I noticed recently that my VoIP provider, VoIP.ms, is finally testing their SMS service in Canada. It’s actually free until further notice; while it may not be the best implementation of SMS over IP it’s certainly sufficient for my current needs. The price isn’t too bad, either. 😉
I ported my Fido number of many years to VoIP.ms in 2011, mostly because I didn’t know what else to do with it. It turned out to be a good decision for me. With a suitable mobile app I can call home for pennies from anywhere in the world using a WiFi network. It’s great for screening calls too—voicemails left on my old line are converted to audio files and immediately emailed to me.
SMS is almost as convenient. Though my software Internet phone of choice, CSipSimple, doesn’t seem to support the sending of text messages, I can receive them in two ways—as an email attachment and/or as a text forwarded to my current mobile phone number.
The latter is a bit weird; the sender shows up as the number attached to your VoIP account. Say you had ported 416-967-1111 to VoIP.ms, and chose texts to be sent your new mobile number. The sender would appear on your phone as 416-967-1111, not the number of the person who sent you the text. So if you received a typically vague message like: “Hey, what’s up?” you’d have no indication of who the sender was. You can, at least, reply to the text from your phone and it will be transferred through VoIP.ms on to whomever originally sent it.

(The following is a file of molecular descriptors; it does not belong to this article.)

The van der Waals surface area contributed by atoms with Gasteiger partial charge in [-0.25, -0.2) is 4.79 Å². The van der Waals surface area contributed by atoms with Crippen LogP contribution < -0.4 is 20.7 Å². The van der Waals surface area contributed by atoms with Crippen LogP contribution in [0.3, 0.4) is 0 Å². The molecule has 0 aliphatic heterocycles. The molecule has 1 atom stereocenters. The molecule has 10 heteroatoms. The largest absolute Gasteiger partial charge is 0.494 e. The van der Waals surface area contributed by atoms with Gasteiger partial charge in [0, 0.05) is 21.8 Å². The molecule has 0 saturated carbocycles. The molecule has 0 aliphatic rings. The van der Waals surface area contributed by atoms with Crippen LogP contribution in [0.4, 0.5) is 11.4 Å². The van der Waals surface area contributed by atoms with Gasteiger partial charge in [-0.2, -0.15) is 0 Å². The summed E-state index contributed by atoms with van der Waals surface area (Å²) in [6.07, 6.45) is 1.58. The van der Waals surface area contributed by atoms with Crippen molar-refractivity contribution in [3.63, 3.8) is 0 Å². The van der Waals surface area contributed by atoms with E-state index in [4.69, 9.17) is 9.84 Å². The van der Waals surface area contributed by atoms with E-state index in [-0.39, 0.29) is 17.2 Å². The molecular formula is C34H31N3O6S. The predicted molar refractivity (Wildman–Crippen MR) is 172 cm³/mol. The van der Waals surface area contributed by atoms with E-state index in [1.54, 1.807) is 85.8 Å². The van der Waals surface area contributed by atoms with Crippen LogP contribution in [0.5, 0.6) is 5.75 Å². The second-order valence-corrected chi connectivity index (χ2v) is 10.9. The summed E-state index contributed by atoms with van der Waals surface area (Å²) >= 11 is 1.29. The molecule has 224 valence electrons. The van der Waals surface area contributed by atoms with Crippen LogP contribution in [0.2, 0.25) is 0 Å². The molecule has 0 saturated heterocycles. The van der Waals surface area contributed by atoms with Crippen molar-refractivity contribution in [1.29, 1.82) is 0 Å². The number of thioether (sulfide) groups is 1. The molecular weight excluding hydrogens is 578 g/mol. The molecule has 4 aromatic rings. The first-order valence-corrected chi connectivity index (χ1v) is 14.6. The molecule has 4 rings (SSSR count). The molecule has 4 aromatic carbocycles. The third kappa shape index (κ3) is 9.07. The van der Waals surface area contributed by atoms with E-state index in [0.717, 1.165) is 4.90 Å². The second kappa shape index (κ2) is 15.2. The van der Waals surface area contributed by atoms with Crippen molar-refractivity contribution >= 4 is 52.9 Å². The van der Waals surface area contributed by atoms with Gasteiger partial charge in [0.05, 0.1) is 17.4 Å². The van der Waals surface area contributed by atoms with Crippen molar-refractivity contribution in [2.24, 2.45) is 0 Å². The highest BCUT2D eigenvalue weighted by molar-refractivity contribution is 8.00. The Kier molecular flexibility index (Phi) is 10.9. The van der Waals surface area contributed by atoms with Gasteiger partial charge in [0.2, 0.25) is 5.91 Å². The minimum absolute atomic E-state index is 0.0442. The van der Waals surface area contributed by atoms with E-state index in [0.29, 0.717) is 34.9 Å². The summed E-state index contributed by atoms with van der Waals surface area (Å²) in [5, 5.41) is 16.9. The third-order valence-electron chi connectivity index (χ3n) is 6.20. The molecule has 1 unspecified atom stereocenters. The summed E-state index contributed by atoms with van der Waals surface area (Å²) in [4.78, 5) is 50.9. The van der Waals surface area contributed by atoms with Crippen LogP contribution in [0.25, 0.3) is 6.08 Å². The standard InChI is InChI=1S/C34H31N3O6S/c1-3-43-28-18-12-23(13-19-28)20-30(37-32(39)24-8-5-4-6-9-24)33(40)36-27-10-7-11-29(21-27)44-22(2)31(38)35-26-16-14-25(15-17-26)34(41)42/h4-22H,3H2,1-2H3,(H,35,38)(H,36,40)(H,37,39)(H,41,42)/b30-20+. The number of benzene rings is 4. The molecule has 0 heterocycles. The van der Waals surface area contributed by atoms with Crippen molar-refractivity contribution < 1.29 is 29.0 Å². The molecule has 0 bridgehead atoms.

In my limited testing email works much better. Using the example above, you would receive an email from firstname.lastname@example.org, but with the originating number included in the “From” field. To reply via text simply reply to the email, respecting the 140 character limit of SMS. The extra cruft like the subject line and quote of the original email is magically stripped out; the sender only gets your reply, and there’s no indication that you’re using anything other than bog-standard SMS to do so.
You also have the option of sending and receiving texts through a web browser via the VoIP.ms SMS Portal, which looks like this:
The portal will also store messages sent and received while you’re logged in.
I’m not too familiar with other, branded VoIP solutions like Vonage, Viber and the like. I do know that Skype charges 9 cents per message for SMS sent to Canadian numbers. I don’t know how much VoIP.ms will charge for texts once the free trial ends, but I’ve a hunch it’s going to be considerably cheaper than Skype.
For more information on SMS over VoIP.ms you can check out their Wiki entry here.